Let us begin to look forward first by looking back. During the first “half” of the 2013 season the Detroit Tigers were baseball’s best pitching staff with 17.1 WAR (what’s WAR?), a 3.26 FIP (what’s FIP?), and a 3.35 xFIP (what’s xFIP?). In fact, their starting rotation, when adjusting for park and league average, is the best starting staff in MLB history at 76 FIP-. The offense didn’t turn in an historic first half, but they were excellent, posting an MLB best 114 wRC+ (what’s wRC+?) and the fourth best position player WAR at 17.1.
There’s pretty much no case to be made that the Tigers aren’t one of baseball’s best teams so far, and there is no indication that will slow down in during the season’s final two months.
Some may fret that the Tigers are only on pace for 90 wins and that the Indians are hanging around their heels, but the Tigers have done this in each of the last two seasons and rode a strong final few weeks into the postseason. This is a veteran team that understands how to deal with the fatigue that comes in the dog days of August and should have no trouble coasting into the postseason.
They’ve had some bullpen issues, but with Valverde out of the mix Leyland is no longer intellectually trapped into using the wrong relief pitchers and is routinely turning to Smyly and Benoit in big situations. He has other talent down there and if Rondon can isolate his rough days, the Tigers should be able to hold together a reasonably good ‘pen with only a minor addition or two in late July.
The Tigers have obviously been lifted by an amazing season by Miguel Cabrera (205 wRC+) and more solid performances by Jhonny Peralta, Austin Jackson, and Omar Infate. Hunter and Fielder have had their issues, but have generally been contributing on offense well enough to make it work. Dirks hasn’t hit, but he’s played great defense and Tuiasosopo has given the Tigers 100 amazing PA out of nowhere. Avila has struggled, but has shown signs of life since coming off the DL.
The key to it all, likely is Victor Martinez, who was extremely unlucky on hard hit balls early in the season and has somehow managed to shake the curse over the last six weeks and has returned to form. If he keeps it up, the Tigers will be swatting away the competition with very little effort.
The Tigers have an all-time great starting rotation, the league’s best offense, and a bullpen that can do no worse than the did during the first half. The defense isn’t great, but the good pieces can carry the bad ones far enough. They should coast to an AL Central title barring any sort of significant injury, or ehem, suspensions. Since that seems too clear, let’s consider what the team has to do down the stretch to set themselves up for October success.
1. Manage the Outfield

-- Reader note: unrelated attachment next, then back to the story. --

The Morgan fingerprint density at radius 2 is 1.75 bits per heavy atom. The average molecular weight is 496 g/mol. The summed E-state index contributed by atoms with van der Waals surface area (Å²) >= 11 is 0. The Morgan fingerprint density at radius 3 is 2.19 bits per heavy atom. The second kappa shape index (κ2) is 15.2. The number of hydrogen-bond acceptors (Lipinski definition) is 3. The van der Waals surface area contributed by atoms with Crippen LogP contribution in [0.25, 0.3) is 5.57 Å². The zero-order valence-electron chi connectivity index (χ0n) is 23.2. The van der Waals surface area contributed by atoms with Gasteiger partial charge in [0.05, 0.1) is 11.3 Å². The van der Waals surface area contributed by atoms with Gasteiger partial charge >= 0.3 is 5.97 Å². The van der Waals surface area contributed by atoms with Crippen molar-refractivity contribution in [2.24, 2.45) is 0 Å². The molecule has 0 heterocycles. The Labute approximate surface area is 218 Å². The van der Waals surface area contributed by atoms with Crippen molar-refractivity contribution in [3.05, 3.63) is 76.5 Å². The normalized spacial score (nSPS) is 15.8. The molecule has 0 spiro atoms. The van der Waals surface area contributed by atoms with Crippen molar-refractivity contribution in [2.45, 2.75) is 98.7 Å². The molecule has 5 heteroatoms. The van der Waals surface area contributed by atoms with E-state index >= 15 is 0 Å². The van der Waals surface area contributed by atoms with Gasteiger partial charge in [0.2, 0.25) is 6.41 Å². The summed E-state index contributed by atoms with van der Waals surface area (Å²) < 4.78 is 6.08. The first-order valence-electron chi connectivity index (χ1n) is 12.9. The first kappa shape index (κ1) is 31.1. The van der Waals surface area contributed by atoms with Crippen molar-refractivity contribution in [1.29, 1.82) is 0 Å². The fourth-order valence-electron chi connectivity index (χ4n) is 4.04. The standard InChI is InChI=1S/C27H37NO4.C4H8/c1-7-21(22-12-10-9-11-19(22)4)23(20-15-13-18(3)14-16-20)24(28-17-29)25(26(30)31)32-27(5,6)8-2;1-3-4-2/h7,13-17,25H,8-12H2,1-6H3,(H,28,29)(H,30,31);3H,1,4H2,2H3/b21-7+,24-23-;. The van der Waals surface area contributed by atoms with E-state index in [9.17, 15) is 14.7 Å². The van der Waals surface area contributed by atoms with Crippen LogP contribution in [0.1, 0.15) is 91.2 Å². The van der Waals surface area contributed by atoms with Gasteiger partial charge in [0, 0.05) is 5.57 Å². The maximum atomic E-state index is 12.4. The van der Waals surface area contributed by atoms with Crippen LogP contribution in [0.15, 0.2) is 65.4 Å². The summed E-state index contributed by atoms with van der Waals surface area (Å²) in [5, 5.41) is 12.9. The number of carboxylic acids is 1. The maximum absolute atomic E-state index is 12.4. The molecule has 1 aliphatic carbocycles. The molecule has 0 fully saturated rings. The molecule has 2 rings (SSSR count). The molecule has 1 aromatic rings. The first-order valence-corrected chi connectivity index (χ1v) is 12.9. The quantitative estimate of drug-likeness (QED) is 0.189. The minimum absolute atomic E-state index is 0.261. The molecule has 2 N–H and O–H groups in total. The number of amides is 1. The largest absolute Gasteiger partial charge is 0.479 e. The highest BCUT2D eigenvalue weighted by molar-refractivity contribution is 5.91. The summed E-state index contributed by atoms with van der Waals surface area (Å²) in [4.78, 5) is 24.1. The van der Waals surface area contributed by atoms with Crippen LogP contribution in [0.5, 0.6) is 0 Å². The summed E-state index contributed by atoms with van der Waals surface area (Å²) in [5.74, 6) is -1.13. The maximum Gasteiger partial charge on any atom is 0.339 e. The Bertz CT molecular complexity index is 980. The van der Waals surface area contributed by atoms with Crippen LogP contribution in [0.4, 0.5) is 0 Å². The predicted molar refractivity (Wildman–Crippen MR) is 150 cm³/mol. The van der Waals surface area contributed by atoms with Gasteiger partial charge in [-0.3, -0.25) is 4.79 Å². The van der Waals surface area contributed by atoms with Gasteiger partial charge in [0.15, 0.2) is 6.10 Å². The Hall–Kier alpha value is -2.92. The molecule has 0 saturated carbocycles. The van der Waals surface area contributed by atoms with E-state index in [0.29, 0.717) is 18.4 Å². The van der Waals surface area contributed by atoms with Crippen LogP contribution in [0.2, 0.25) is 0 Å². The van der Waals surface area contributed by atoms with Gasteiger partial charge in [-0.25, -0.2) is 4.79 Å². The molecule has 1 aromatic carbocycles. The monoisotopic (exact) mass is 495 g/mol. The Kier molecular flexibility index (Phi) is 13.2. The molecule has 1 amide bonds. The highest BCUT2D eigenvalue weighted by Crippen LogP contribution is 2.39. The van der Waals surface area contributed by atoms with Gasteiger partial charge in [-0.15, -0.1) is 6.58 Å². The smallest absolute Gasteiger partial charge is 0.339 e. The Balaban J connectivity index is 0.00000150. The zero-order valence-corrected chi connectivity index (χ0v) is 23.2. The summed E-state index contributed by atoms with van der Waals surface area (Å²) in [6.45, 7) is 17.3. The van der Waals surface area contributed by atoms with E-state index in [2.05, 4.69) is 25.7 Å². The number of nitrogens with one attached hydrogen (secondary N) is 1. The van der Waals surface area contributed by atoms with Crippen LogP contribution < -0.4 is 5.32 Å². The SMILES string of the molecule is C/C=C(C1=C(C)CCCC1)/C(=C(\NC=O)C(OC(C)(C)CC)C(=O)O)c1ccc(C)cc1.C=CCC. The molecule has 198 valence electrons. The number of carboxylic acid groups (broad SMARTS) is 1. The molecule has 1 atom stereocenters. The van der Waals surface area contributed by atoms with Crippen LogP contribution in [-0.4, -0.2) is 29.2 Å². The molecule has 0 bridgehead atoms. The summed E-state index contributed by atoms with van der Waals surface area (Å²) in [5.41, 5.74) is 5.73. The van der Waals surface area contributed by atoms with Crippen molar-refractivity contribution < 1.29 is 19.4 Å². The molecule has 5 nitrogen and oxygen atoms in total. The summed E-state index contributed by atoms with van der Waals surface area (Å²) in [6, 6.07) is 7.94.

One of the most interesting issues for the Tigers going forward will be how they handle left field. Currently, they are running a platoon with Dirks (who is a great defensive player this season) and Tuisasosopo (who is crushing like he’s Cabrera). It’s been a very effective tandem that has combined for a 9.0 UZR and .341 OBP while in LF. Alone, neither is a player worth blocking a top prospect for, but together they’ve been quite the weapon. Lurking, however, is Nick Castellanos who is offering a .281/.353/.455 line in Toledo and is probably MLB ready. How the Tigers work this situation will be key for their long term success. There is no sure way of knowing which move will give the Tigers the best shot at playing well for three weeks in October, but if they Tigers plan to test the Castellanos waters, they should probably see what they have sooner rather than later so they can correct any problems.
2. Find One More Arm
The Tiger bullpen gets a lot of grief, but Benoit and Smyly are two of the best couple relievers in baseball this season and the unit as a whole is respectable in most statistical categories. Without having to worry about Valverde blowing easy leads, the Tigers are actually in pretty good shape. They have a great pair for high leverage situations and have Rondon and Alburquerque who can shut hitters down with the best of them if you’re willing to accept the occasional meltdown. Phil Coke is better than he’s pitched, but even if he can simply get himself on track to shut down the occasional lefty, things should be fine for him. After that, you’re looking at a mix of Putkonen, Reed, and Downs (when healthy) to handle the lower leverage moments. I think all of those guys are solid options at the 6 and 7 spot in the pen and Downs has shown flashes that he could be something more. If the Tigers could just add one middle reliever who you can trust to give you consistent innings in 3-4 run games or to spell Benoit or Smyly in tight games, they should be all set. Dotel was supposed to be that guy, but he hasn’t thrown an inning since April and likely won’t be back any time soon. Jesse Crain would be a great addition, but the Tigers probably don’t even need someone that effective. Anyone reasonably competent without big platoon split will do.